In October 1970, the nation held its collective breath as events in Quebec unfolded. The October crisis, initiated by the kidnappings of James Cross and Pierre Laporte by the Front de libération du Québec (FLQ), was one of the most stunning events of the period, and the subject of intense discussion in the media as well as academic and political circles for decades. For the second and only other time in Canadian history, twenty-four years after the espionage commission, the powers of the War Measures Act were employed to suspend Canadians’ fundamental civil liberties in peacetime.
FLQ activities date back to as early as 1961 with graffiti and other forms of vandalism calling for an independent Quebec, with the first bombs exploding in an army barracks on 7 March 1963. Soon after, bombs detonated at a federal tax building, a Canadian National Railway station and rail tracks at Lemieux. Twenty-four sticks of dynamite were found at a broadcast tower of Canadian Broadcasting Corporation on Mount Royal (they failed to detonate) and the statue of General Wolfe on the Plains of Abraham was topped by vandals. Wilfrid O’Neil, a night watchman, became the FLQ’s first victim, killed during a bomb attack on a Canadian forces recruiting centre in Montreal in April 1963. On 19 February 1969 the most spectacular bombing by the FLQ took placed at the Montreal Stock Exchange where 20 people were injured. The attack was initiated by one of the most violent cells of the FLQ network, led by Pierre-Paul Geoffrey. He was soon arrested and pleaded guilty to all the actions of his cell. Judge André Fabien, presiding over Geoffrey’s trial, handed down the most severe sentence in the history of the British Commonwealth: 124 life sentences.
After years of conflict, however, the FLQ upped the stakes on 5 October 1970 by kidnapping a member of the British consulate in Montreal, James Cross. The police immediately organized one of the largest manhunts in Canadian history. Between 7 and 10 October, police carried out nearly 1000 raids; they arrested, questioned, and then released about 50 people. When the provincial government balked at giving in to the majority of the terrorists’ demands, such as releasing ‘political’ prisoners and sending the kidnappers to Cuba or Algeria with an armload of gold bullion, another cell of the FLQ proceeded to kidnap the provincial Minister of Labour, Pierre Laporte.
While the Quebec government negotiated with an FLQ lawyer, military reinforcements poured into Quebec. Six thousand troops were stationed in Montreal by 15 October. Soldiers lined the streets of the city and patrolled government buildings. Desperate to find a solution, on 16 October Premier Robert Bourassa and Jean Drapeau (Mayor of Montreal) sent a letter to Prime Minister Pierre Elliot Trudeau declaring their belief that an apprehended insurrection was at hand and called on the federal government to intervene. Trudeau responded with the imposition of the War Measures Act. The next day Pierre Laporte was found in the trunk of a car, murdered by the FLQ.
For further details on the crisis, refer to the list of readings on this site for the October Crisis of 1970. In sum, Cross was eventually released on 3 December and his abductors, who would return to Quebec ten years later, were flown to Cuba. Laporte's killers were arrested and sent to jail, although none of them served their full sentence. The army remained in Quebec until 29 December. The War Measures Act was replaced soon after by a more restricted series of public order regulations which lasted until the summer of 1971. Under the emergency powers, two hundred and eighty-eight people were arrested in the first night, and eventually 438 were detained and police conducted 3068 searches without warrants. As had been the case in most police raids dealing with FLQ violence, raids and arrests were directed against nationalists and the political Left in general. Each individual arrested under the War Measures Act was denied their basic rights to due process. Habeas corpus was suspended and individuals were detained without notifying their families. Most were not permitted to consult legal counsel while others were held incommunicado. The regulations passed under the War Measures Act made membership in the FLQ a crime and, most importantly, the crime was made retroactive. A person who had attended a single FLQ meeting in the early 1960s was, by the wording of the regulations, criminally liable.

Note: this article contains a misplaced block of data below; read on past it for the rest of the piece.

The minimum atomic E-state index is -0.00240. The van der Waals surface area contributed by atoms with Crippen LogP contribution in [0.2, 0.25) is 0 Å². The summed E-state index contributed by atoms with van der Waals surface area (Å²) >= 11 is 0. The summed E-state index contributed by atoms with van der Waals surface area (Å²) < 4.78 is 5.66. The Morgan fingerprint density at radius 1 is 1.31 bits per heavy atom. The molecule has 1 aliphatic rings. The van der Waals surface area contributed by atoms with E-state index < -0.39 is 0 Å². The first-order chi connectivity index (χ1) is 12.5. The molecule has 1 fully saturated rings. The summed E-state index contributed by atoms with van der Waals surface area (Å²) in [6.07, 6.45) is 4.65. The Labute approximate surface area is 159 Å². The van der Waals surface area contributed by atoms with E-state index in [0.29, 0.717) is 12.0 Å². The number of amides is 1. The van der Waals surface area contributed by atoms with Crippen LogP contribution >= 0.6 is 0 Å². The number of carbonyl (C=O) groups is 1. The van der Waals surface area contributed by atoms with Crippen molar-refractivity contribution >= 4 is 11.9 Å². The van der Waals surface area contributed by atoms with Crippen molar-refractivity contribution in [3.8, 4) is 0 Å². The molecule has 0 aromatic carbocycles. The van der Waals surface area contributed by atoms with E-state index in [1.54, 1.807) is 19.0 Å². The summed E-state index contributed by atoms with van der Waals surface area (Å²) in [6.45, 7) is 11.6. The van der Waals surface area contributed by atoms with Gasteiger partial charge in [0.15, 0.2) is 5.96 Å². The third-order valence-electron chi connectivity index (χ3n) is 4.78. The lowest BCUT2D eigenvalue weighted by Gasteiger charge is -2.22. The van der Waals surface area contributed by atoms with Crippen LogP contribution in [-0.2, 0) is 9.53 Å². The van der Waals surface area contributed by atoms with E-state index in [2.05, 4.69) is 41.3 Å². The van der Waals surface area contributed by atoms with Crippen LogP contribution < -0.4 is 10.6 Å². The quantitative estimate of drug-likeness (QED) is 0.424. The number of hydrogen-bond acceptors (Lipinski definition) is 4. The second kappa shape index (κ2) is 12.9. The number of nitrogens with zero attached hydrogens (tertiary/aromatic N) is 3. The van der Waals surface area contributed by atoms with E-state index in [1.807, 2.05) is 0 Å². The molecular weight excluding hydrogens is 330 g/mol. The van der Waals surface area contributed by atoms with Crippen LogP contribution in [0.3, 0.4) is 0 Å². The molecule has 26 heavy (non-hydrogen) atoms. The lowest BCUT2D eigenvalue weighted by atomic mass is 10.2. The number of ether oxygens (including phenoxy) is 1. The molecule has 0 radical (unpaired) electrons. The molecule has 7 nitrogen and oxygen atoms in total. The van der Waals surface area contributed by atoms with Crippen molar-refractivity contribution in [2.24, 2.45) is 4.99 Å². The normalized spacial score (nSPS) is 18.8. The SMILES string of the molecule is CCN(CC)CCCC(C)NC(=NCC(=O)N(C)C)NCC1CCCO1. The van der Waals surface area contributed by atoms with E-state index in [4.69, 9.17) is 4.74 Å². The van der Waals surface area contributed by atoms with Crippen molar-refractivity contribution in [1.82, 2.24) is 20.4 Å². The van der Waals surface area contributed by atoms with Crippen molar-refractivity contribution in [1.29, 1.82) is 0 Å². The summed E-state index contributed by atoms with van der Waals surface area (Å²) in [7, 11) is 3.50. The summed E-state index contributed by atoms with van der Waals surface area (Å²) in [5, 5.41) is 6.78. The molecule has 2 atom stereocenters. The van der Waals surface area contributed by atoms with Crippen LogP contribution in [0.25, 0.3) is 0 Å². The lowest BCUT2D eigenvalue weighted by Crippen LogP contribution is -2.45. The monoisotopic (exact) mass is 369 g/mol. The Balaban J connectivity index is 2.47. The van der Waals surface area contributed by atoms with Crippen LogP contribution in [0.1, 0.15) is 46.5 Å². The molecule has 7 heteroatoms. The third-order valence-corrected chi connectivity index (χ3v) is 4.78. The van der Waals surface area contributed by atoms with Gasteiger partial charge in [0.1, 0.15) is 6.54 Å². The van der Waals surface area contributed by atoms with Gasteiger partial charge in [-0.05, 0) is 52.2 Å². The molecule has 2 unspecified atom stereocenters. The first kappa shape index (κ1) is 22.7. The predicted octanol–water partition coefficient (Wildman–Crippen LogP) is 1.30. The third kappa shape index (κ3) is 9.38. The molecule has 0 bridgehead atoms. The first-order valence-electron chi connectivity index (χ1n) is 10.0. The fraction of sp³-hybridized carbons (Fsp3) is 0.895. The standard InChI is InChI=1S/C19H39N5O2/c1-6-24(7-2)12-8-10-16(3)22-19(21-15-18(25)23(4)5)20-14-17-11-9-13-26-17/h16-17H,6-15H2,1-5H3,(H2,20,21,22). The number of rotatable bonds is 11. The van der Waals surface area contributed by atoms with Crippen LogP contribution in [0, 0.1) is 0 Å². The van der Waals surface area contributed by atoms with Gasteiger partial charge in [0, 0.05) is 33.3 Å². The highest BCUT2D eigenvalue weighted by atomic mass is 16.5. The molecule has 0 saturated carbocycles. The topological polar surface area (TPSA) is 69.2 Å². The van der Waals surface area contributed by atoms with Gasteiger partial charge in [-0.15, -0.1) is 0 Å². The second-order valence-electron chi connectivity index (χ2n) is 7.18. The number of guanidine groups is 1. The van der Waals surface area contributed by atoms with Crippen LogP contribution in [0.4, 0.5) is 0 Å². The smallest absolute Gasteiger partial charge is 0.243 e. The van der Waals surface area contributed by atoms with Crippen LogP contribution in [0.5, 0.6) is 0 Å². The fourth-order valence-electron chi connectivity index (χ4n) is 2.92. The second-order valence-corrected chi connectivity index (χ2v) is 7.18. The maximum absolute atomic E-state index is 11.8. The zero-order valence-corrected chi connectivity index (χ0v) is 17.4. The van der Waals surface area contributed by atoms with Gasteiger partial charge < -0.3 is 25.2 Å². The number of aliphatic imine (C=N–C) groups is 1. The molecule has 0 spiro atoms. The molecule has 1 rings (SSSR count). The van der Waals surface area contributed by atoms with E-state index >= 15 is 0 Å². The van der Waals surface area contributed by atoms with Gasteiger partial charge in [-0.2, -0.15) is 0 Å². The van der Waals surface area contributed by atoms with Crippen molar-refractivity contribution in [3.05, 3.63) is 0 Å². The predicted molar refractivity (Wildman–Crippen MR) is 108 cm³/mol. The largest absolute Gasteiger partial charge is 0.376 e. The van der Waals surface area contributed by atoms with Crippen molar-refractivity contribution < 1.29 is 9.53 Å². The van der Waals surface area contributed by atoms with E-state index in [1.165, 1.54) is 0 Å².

The statistics on those arrested during this period is a testament to the over eagerness of the police in employing emergency powers, as had been the case in 1946. Those arrested spent an average of a week in jail or up to 21 days (legal limit) without charge; a large majority, almost 90 percent, were eventually released without ever being charged. Those who were charged with a crime spent an average of two and a half months in jail before being released on bail; 95 percent of them were either acquitted or had the charges withdrawn. Only 20 people were ever found guilty of a crime arising out of the October crisis of 1970.
The arrest and detention of suspected terrorists was only the tip of the iceberg. The effect of invoking the War Measures Act would be felt as far away as British Columbia, and had widespread ramifications in Quebec politics. The crisis was also the pretext to the formation of new civil liberties and human rights groups across Canada, including the Canadian Federation of Civil Liberties and Human Rights Associations. To learn more about the crisis, see Further Reading and visit the page on Primary Sources.
- Dominique Clément, "The October Crisis of 1970: Human Rights Abuses Under the War Measures Act" Journal of Canadian Studies 42, 2 (2008).